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Title: Neurocognitive measures of impulsivity : explanatory, diagnostic and a prognostic role in obesity
Author: Kulendran, Myutan
ISNI:       0000 0004 5348 9735
Awarding Body: Imperial College London
Current Institution: Imperial College London
Date of Award: 2014
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Obesity is a growing public health problem with multiple aetiological factors. Behavioural determinants are likely to be key contributors to obesity, with a need for applied research in this field. Recently the obesity has been compared to food addiction with the connotation that obese individuals are impulsive in their behaviour. Impulsivity is a trait that is closely linked to addiction and has been studied in personality, psychiatry and more recently in the neurocognitive arena. A conceptual review of the construct of impulsivity identified inhibitory control (SST) and temporal discounting (TD) as two key behavioural constructs universal to all the key fields of impulsivity research. A systematic review of the literature supported their use to profile participants based on their Body Mass Index. The validity of the tools were proven by endophenotyping participants (N=202) of both normal weight and those seeking weight loss intervention. Both measures could successfully differentiate between obese and normal weight adolescents (N=85). The SST was also prognostic for short-term weight reduction in adolescents attending a lifestyle intervention, with the TD being able to predict weight loss maintenance at 6 months. The tasks could not differentiate significantly between adults of different weights but the TD was able to predict weight reduction after surgery (N=90). The modifiability of obesity through neuronal dopamine pathways was supported by a randomised controlled trial testing neurocognitive enhancement agents (N=40) against a placebo (N=40) in normal weight adults. Weight was also controlled by a commitment intervention targeting automatic impulsive behaviours (N=27). These findings support an association between impulsivity, obesity and weight reduction. The experimental inferences have been described in terms of a novel interconnected neuronal network, which leaves itself open to testing using functional brain imaging.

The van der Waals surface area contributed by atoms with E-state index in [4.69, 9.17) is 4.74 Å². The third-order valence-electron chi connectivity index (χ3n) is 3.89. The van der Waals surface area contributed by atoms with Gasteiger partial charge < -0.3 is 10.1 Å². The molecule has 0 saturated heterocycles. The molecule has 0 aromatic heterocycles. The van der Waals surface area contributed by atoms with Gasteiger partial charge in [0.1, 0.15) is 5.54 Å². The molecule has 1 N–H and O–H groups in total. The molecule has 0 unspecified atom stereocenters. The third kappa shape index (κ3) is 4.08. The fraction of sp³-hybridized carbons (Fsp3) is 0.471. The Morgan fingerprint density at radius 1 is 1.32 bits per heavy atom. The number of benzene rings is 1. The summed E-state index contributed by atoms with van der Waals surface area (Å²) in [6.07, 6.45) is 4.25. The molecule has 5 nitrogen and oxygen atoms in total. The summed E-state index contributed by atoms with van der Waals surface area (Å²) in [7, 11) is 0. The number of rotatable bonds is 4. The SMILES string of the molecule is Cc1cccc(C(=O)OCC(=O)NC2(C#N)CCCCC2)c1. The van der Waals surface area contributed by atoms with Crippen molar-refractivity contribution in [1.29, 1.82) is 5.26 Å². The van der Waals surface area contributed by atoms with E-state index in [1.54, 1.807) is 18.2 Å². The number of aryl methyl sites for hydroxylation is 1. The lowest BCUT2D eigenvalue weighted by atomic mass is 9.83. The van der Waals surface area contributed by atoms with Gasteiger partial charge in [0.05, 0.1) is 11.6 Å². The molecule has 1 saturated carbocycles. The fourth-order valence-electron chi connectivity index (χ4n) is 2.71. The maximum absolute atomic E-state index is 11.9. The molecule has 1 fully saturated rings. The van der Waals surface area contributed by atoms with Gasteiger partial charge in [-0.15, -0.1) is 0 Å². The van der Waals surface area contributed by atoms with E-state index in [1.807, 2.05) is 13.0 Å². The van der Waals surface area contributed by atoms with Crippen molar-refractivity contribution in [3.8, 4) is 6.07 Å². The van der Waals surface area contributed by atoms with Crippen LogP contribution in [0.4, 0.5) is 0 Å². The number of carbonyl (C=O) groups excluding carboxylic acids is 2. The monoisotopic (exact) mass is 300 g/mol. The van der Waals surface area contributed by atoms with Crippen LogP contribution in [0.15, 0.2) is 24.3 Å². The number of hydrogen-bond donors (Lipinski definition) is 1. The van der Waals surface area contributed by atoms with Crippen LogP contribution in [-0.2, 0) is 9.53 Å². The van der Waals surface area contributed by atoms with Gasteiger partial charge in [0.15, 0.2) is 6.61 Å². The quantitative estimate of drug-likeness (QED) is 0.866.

Supervisor: Darzi, Ara Sponsor: Not available
Qualification Name: Thesis (Ph.D.) Qualification Level: Doctoral
EThOS ID:  DOI: Not available